Review: Fred Hersch – Silent, Listening – 2024


It took Fred Hersch a long time to begin recording for ECM—four decades and 17 Grammy nominations since his first own-name album—but when he arrived he did so in style. The Song Is You (ECM, 2022), a duo recording with flugelhornist Enrico Rava, reviewed here, was quietly sensational.

The word “recalibration” is often wheeled out when a musician does no more than tweak the chord progression of a well-known tune. However, on The Song Is You Hersch and Rava gently but thoroughly recalibrated five standards, from Thelonious Monk through Antonio Carlos Jobim to Jerome Kern.

Hersch’s follow-up, the unaccompanied Silent, Listening, is also quietly sensational, and sensationally quiet, too. This time out the set list mainly consists of Hersch originals (the covers include lovely readings of Billy Strayhorn and Duke Ellington’s “Star-Crossed Lovers” and Sigmund Romberg’s “Softly, As In A Morning Sunrise,” both played pretty straight). Most of the time, Hersch approaches the keyboard with extreme delicacy, taking gossamer-light flights across the higher reaches of the keyboard. There are times when his touch makes Erik Satie sound almost like John Sousa.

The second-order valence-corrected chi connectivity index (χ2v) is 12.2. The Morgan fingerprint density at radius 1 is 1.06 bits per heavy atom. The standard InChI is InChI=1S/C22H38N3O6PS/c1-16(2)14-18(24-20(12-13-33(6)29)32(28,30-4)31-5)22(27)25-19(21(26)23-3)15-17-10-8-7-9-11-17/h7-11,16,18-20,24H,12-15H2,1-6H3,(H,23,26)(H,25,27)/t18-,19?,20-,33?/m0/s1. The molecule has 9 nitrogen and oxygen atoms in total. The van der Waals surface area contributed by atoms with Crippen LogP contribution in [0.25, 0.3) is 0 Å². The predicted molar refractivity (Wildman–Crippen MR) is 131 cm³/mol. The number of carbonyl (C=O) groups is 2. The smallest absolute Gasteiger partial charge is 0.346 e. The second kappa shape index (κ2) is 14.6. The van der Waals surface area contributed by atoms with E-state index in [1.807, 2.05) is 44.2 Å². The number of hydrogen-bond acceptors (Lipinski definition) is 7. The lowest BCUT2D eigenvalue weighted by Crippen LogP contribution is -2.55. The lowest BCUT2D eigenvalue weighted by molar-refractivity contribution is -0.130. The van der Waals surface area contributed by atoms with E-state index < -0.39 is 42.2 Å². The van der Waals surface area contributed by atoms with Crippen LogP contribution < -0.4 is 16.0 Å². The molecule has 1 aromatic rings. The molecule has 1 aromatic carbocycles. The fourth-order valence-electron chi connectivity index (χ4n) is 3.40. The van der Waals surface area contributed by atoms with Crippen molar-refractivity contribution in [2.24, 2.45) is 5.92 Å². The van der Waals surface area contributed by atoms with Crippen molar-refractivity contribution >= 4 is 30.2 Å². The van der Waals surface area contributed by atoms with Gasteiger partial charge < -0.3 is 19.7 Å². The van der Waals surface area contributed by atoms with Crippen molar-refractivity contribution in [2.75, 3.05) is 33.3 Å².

The wonder here, one of them anyway, is that an album as understated and unassuming as Silent, Listening is such a compelling listen from start to finish. But, met halfway, the album holds the listener’s attention completely; by no means is it background music, not by a million miles. Instead, it is a sonic detox, balm for the soul, from a player at the top of his game.

Silent, Listening - ECM Records

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